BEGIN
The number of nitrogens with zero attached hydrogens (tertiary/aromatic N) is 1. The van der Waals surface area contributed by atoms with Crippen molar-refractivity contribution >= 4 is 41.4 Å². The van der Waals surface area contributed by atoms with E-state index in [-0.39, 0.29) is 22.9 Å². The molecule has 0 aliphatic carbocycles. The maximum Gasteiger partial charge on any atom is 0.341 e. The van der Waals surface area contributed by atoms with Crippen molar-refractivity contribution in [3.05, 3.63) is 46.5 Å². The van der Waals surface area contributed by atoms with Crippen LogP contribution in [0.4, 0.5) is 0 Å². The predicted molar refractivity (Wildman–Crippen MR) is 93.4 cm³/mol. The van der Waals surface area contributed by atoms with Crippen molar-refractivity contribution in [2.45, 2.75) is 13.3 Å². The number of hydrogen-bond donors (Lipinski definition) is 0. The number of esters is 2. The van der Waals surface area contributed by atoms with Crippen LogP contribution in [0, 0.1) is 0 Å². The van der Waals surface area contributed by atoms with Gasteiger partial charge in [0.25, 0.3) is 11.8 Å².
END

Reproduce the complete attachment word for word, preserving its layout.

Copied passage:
The number of nitrogens with zero attached hydrogens (tertiary/aromatic N) is 1. The van der Waals surface area contributed by atoms with Crippen molar-refractivity contribution >= 4 is 41.4 Å². The van der Waals surface area contributed by atoms with E-state index in [-0.39, 0.29) is 22.9 Å². The molecule has 0 aliphatic carbocycles. The maximum Gasteiger partial charge on any atom is 0.341 e. The van der Waals surface area contributed by atoms with Crippen molar-refractivity contribution in [3.05, 3.63) is 46.5 Å². The van der Waals surface area contributed by atoms with Crippen LogP contribution in [0.4, 0.5) is 0 Å². The predicted molar refractivity (Wildman–Crippen MR) is 93.4 cm³/mol. The van der Waals surface area contributed by atoms with Crippen molar-refractivity contribution in [2.45, 2.75) is 13.3 Å². The number of hydrogen-bond donors (Lipinski definition) is 0. The number of esters is 2. The van der Waals surface area contributed by atoms with Crippen LogP contribution in [0, 0.1) is 0 Å². The van der Waals surface area contributed by atoms with Gasteiger partial charge in [0.25, 0.3) is 11.8 Å².